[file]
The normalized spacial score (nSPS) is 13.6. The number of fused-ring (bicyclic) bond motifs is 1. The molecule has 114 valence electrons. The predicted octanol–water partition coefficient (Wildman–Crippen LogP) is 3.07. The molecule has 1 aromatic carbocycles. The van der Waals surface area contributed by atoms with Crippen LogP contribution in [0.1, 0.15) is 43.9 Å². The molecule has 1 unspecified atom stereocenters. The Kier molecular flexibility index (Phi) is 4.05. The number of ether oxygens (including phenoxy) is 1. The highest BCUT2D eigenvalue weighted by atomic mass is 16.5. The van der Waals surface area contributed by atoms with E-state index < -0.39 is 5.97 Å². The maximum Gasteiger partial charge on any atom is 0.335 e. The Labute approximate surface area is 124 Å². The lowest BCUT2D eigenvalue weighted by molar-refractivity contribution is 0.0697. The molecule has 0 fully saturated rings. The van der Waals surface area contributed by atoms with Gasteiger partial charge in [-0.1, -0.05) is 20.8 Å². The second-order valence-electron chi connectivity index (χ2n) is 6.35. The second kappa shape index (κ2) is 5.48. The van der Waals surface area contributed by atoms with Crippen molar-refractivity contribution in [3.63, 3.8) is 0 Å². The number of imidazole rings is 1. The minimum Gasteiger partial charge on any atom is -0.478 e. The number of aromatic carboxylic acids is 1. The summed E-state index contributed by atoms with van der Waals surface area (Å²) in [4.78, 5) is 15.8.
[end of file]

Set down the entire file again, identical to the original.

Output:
The normalized spacial score (nSPS) is 13.6. The number of fused-ring (bicyclic) bond motifs is 1. The molecule has 114 valence electrons. The predicted octanol–water partition coefficient (Wildman–Crippen LogP) is 3.07. The molecule has 1 aromatic carbocycles. The van der Waals surface area contributed by atoms with Crippen LogP contribution in [0.1, 0.15) is 43.9 Å². The molecule has 1 unspecified atom stereocenters. The Kier molecular flexibility index (Phi) is 4.05. The number of ether oxygens (including phenoxy) is 1. The highest BCUT2D eigenvalue weighted by atomic mass is 16.5. The van der Waals surface area contributed by atoms with E-state index < -0.39 is 5.97 Å². The maximum Gasteiger partial charge on any atom is 0.335 e. The Labute approximate surface area is 124 Å². The lowest BCUT2D eigenvalue weighted by molar-refractivity contribution is 0.0697. The molecule has 0 fully saturated rings. The van der Waals surface area contributed by atoms with Gasteiger partial charge in [-0.1, -0.05) is 20.8 Å². The second-order valence-electron chi connectivity index (χ2n) is 6.35. The second kappa shape index (κ2) is 5.48. The van der Waals surface area contributed by atoms with Crippen molar-refractivity contribution in [3.63, 3.8) is 0 Å². The number of imidazole rings is 1. The minimum Gasteiger partial charge on any atom is -0.478 e. The number of aromatic carboxylic acids is 1. The summed E-state index contributed by atoms with van der Waals surface area (Å²) in [4.78, 5) is 15.8.